Until the 12th century, surnames as we know them were not commonly used in Germany. A person was known to his community by his or her first name. To distinguish between who shared a common first name in a community, a second word would be used to help identify the person. The second word attached to the person's name would often their occupation, appearance, behavior, an event, the name of their father, the name of their farm, or the town where they came from. During the period 1100-1200, population growth and the increasing mobility and migration of the population brought about the adoption of permanent surnames that were passed to successive generations of descendents. The earliest surnames were place names, the most common surname is derived from an occupation. By 1250 permanent surnames had been generally adopted in the region of Hessen. By 1500 the practise of inherited surnames was well established throughout present day Germany. By 1600 - 1700 most German church parishes started recording births/baptisms, marriages, and deaths.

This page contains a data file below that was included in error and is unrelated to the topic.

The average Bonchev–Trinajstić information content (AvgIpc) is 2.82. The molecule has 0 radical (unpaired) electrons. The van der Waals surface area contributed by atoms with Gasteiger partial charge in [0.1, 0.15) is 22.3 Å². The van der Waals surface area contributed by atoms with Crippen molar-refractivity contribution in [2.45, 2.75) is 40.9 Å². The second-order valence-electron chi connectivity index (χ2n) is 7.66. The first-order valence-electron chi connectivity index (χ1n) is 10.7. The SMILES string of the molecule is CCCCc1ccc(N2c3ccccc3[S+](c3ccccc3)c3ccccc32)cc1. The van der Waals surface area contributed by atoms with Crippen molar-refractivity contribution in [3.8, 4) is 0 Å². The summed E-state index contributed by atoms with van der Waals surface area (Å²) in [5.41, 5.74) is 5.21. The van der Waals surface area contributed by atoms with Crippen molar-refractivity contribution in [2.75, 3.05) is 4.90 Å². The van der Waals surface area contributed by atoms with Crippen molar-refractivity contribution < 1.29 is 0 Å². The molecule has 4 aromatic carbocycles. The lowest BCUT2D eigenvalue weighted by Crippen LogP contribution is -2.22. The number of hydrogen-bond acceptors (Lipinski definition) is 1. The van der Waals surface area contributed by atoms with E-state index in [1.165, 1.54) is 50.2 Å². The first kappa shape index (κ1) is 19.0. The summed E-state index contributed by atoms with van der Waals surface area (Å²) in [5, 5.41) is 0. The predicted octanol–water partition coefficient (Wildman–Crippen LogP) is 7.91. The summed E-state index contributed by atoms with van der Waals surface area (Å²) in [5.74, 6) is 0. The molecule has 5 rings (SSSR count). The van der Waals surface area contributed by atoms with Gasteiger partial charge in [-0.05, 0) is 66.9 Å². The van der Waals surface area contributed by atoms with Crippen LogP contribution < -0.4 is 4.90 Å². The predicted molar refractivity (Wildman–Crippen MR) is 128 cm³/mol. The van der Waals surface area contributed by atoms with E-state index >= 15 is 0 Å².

An individual could have assumed Weisel as a surname in one of two ways. Around the 11th century, royalty including barons, counts and knights, or a person or family of great importance in the village, would assume the village or castle name as their surname. Conrad and his family would then be known as Conrad von Weisel, or Conrad of Weisel. The second possiblity could have occured when a villager left Weisel and settled in another village. He was called Johann von Weisel, John from Weisel, by his neighbors to differentiate him from another resident Johann, who had white hair and was called Johann Weiss. The "von" was dropped from the full name except for German nobility, who continued to use it as a sign of rank.
Many villages in Germany derive their name from words that describe a feature or attribute of the landscape. According to "Dictionary of German Names" by Hans Bahlow, "Weisel in the Wetterau area was called Wise-la = swampy terrain". Other possible derivations for the word Weisel come from the Middle High German word of "Wisel" meaning "leader, head chief", or "Weisel" the name of the queen in a bee hive. In the middle ages there was a village called Weisel located in the Wetterau lowland plain of Hessen. The village was located about 20 miles north of the present city Frankfurt am Main and a very short distance to the south of Butzbach.